Since publishing my recent blog, “But what do I do with my hands”, I’ve been asked for advice about eye contact. A lot of us struggle with this in day to day communication, let alone when standing up and talking to people in a professional capacity.

But eye contact is a very important part of our non-verbal communication, so it’s worth thinking about how you’re coming across. Imagine you’re chatting to a friend you’ve bumped in to on the street, and they keep avoiding eye contact. What do you think? All manner of things, I’m sure, but none of them good! Remember: a presentation is just a conversation, and if you wouldn’t do it in conversation, you shouldn’t do it in a presentation!

Here are some pitfalls to avoid, and what you could do instead:

Looking over someone’s shoulder. This looks like you are trying to find someone more interesting to talk to. How rude! INSTEAD, size up the audience in the few seconds before you speak, and identify some friendly faces. We all have natural resting expressions, and some are more welcoming than others. Start with the ones who are looking at you warmly and look at each one in turn, holding eye contact for one or two phrases, before moving on. As you start to connect with people, you’ll begin to relax.

Eyeballing for too long. Staring at one person for a long time is a bit intense and can make them feel uncomfortable. INSTEAD, practise your presentation enough that you are comfortable with your phrasing and can move your focus naturally from one person to the next after about five seconds or so.

The scattergun approach. Scanning the room and talking “at” people, not “with” them. INSTEAD, encourage engagement through sustained eye contact to make people feel like individuals. The more you do this, the more likely the person is to look back at you, to listen to what you’re telling them and to be part of your conversation.

Looking skywards. You look like you’re searching for the answer, which creates doubt in your listener’s mind. INSTEAD, communicate your own confidence by using eye contact to relax your audience. We all occasionally look up to the sky – when we’re thinking of a response, for example – so if that works as a natural part of your format (eg a Q&A) then it’ll reassure your audience that you’re really thinking about them. But beware of doing it too much.

Rabbit in the headlights. Spending the first few minutes looking appealingly and apologetically at your listeners until you relax into it. INSTEAD, arrive early so you can spend some time chatting to your audience and remind yourself that they’re just people. Even better, imagine the room is full of people who make you smile when you think of them.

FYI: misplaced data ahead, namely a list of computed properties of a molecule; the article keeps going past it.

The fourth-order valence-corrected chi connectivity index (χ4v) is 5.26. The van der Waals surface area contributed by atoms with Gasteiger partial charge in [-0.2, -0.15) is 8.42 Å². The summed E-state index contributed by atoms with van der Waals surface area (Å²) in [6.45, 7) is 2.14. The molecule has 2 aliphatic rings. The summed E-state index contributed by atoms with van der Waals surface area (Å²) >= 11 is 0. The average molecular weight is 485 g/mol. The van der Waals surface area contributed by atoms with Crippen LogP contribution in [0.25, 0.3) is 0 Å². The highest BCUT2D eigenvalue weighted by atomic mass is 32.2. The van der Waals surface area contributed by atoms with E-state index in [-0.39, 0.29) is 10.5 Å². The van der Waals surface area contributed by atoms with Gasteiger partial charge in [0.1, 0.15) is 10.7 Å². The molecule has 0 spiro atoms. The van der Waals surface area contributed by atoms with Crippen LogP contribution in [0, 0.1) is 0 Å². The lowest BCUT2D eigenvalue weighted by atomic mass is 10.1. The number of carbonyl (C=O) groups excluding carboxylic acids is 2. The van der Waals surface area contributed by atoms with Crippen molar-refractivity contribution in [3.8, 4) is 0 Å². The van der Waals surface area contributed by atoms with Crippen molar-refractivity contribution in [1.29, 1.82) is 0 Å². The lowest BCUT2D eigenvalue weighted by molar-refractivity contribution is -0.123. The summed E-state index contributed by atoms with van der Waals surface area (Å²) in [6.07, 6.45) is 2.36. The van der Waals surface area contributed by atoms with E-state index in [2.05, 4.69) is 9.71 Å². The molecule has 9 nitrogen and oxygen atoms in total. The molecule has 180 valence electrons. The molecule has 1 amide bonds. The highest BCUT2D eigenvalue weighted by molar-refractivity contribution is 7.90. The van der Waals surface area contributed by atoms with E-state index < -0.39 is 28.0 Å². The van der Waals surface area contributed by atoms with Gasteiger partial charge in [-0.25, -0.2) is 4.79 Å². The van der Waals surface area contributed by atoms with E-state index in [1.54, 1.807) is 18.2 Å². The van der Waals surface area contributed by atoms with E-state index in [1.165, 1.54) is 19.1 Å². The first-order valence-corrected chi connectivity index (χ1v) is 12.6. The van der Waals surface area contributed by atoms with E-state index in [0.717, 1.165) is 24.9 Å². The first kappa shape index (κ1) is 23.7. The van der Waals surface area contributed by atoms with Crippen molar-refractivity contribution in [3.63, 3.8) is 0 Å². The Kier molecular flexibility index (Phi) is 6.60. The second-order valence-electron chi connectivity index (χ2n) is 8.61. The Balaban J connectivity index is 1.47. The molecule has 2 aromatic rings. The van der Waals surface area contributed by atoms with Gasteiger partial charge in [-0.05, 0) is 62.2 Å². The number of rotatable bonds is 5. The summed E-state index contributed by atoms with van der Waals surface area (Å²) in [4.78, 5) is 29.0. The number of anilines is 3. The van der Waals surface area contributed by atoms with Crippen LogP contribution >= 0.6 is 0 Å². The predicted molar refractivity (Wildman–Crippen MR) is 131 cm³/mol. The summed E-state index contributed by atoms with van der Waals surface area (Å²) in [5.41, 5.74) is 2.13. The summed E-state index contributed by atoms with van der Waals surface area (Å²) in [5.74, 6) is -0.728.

Glued to your script. This not only makes us look nervous, but it creates a barrier between us and our audience. You’re “reading at them” rather than “talking with them”.  INSTEAD, learn your presentation so well (or use visual prompts if you need to) so that your script is just there as back up, and you have the confidence to look up at your audience.

Looking at the ground. Feeling guilty? Done something you shouldn’t have? INSTEAD, practise your presentation in front of a group of friends or colleagues and ask them to raise their hands. Only when you make eye contact with someone are they allowed to lower their hand. This is a great way to practise moving your focus from one person to the next.

Closing your eyes. A more common habit than you’d imagine: some people listen with their eyes open but, when it’s their turn to talk, close their yes for the entirety of their speech. There are reasons (as there always are) for why this habit develops, but it can make an audience feel completely irrelevant to the speaker, as though their response is not important. INSTEAD, video yourself practising your presentation, to make sure you’re not shutting people out of your conversation. You don’t want to go to all this effort and then disinvite your listeners by closing off a fundamental part of your communication.

Eye contact is a vital to how we communicate. With confident, focused eye contact comes authority and conviction. If you can’t look someone in the eye, how can you expect them to trust you?

It’s worth remembering that you need to understand your audience before you begin to prepare your presentation. Different cultures have acceptable “norms” when it comes to eye contact, so do your homework to ensure you don’t offend.

For help with your next presentation, get in touch.